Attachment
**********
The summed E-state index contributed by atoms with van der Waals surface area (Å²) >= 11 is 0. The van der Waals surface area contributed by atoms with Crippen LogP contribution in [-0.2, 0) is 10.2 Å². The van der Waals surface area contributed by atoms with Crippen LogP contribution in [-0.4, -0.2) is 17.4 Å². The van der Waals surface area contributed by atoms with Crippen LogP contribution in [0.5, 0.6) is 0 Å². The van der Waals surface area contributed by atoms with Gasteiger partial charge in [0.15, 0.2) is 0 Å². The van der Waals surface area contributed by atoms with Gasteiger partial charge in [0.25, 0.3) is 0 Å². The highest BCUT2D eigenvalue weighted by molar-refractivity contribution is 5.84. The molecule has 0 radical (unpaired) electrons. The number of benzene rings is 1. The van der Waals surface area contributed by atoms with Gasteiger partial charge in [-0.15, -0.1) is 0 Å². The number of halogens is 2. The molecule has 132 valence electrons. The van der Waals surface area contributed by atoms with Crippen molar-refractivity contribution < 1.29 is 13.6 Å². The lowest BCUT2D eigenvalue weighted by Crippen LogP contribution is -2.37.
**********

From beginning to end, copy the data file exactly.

The summed E-state index contributed by atoms with van der Waals surface area (Å²) >= 11 is 0. The van der Waals surface area contributed by atoms with Crippen LogP contribution in [-0.2, 0) is 10.2 Å². The van der Waals surface area contributed by atoms with Crippen LogP contribution in [-0.4, -0.2) is 17.4 Å². The van der Waals surface area contributed by atoms with Crippen LogP contribution in [0.5, 0.6) is 0 Å². The van der Waals surface area contributed by atoms with Gasteiger partial charge in [0.15, 0.2) is 0 Å². The van der Waals surface area contributed by atoms with Gasteiger partial charge in [0.25, 0.3) is 0 Å². The highest BCUT2D eigenvalue weighted by molar-refractivity contribution is 5.84. The molecule has 0 radical (unpaired) electrons. The number of benzene rings is 1. The van der Waals surface area contributed by atoms with Gasteiger partial charge in [-0.15, -0.1) is 0 Å². The number of halogens is 2. The molecule has 132 valence electrons. The van der Waals surface area contributed by atoms with Crippen molar-refractivity contribution < 1.29 is 13.6 Å². The lowest BCUT2D eigenvalue weighted by Crippen LogP contribution is -2.37.